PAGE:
Key insights are the answers to the questions your user research project asked. You’ll often have more key insights from a research project that didn’t answer the immediate question(s). This means you’re often not sharing those extra findings in a research report. Those additional key insights then get lost and aren’t findable or reusable at a later time.
Organizing User Research Insights
Within each research project you should have a set of key insights. We recommend creating key insights with four parts, which are:
1. The statement of the key insight (Example: “Design and research teams are looking for ways to most effectively share their research findings”)
2. Description of the key insight (Example: “We found that most UX teams place a high priority on the ease of sharing the research findings once the research is done”)
3. Add raw notes and/or documents that support the key insight (Here you’ll add the specific notes, observations and any artifacts like photos/videos/documents that further support your key insight and give it deeper detail)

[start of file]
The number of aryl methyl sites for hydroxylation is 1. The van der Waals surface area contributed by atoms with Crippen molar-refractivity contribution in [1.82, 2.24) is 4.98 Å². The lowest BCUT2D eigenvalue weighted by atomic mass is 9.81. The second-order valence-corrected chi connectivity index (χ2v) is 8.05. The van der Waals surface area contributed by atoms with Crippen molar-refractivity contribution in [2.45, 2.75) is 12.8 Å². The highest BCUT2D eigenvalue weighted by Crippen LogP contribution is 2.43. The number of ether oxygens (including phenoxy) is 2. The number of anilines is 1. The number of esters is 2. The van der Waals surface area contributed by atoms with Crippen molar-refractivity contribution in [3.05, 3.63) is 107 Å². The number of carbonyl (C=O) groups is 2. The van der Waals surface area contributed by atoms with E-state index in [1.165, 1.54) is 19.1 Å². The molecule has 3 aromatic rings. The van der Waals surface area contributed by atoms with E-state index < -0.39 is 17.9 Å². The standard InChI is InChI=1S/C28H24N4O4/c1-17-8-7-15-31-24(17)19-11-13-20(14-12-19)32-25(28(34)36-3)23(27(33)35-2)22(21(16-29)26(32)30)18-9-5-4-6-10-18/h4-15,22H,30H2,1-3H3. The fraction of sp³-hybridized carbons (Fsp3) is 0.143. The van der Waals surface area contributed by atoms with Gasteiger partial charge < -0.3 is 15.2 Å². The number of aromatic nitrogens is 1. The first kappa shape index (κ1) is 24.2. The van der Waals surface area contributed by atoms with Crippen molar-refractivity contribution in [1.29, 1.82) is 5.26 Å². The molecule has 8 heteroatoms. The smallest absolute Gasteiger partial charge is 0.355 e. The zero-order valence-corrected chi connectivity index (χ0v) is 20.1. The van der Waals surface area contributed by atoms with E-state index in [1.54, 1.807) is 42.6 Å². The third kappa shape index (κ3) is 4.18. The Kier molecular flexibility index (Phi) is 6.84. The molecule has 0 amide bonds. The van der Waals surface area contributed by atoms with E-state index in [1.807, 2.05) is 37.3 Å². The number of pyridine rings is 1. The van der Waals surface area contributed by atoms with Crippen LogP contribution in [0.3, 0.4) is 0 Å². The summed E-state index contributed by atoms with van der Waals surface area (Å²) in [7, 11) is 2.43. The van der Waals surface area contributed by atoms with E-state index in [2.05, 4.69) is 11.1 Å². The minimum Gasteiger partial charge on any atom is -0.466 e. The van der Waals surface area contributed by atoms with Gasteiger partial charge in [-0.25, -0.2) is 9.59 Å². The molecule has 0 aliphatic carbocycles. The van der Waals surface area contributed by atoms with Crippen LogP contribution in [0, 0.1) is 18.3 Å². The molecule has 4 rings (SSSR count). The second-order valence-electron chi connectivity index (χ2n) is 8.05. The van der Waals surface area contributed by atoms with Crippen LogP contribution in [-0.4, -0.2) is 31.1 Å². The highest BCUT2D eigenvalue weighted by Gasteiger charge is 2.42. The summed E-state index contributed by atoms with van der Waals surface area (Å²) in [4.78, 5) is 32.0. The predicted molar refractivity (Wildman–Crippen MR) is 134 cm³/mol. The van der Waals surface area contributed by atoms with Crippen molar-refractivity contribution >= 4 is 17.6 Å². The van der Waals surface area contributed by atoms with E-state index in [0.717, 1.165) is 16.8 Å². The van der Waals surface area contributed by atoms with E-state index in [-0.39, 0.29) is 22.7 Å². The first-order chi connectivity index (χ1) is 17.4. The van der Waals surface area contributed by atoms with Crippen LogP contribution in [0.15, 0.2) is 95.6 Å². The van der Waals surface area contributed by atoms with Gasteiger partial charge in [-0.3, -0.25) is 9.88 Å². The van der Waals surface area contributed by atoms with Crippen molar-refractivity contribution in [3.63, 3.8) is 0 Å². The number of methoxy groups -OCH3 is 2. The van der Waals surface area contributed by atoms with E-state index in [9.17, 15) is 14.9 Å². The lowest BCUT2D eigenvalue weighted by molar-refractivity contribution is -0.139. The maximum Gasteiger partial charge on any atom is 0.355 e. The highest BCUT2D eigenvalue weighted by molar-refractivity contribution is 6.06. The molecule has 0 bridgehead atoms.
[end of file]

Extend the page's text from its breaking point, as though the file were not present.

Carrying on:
4. Tags (Example key insight: “Design and research teams are looking for ways to most effectively share their research findings” then some useful tags might be: Example tags: #sharing-research #primary-goal)
Tagging User Research Data
This is a tricky subject in and of itself. While there’s a lot of thought and intelligence others have shared on the subject, I wanted to address it here specifically regarding key insights.
It’s important to tag your key insights in the bigger picture of storing your UX research because of how powerful it is to increasing findability after the initial project is done. Further, tags often serve as a way to add richer detail and context of what a key insight is about. We frequently find that when someone is beginning to search for past research insights, they tend to start with a broader topic or theme to review first. In this case tags are extremely effective at categorizing research findings to quickly find and review in a broader UX research repository or database.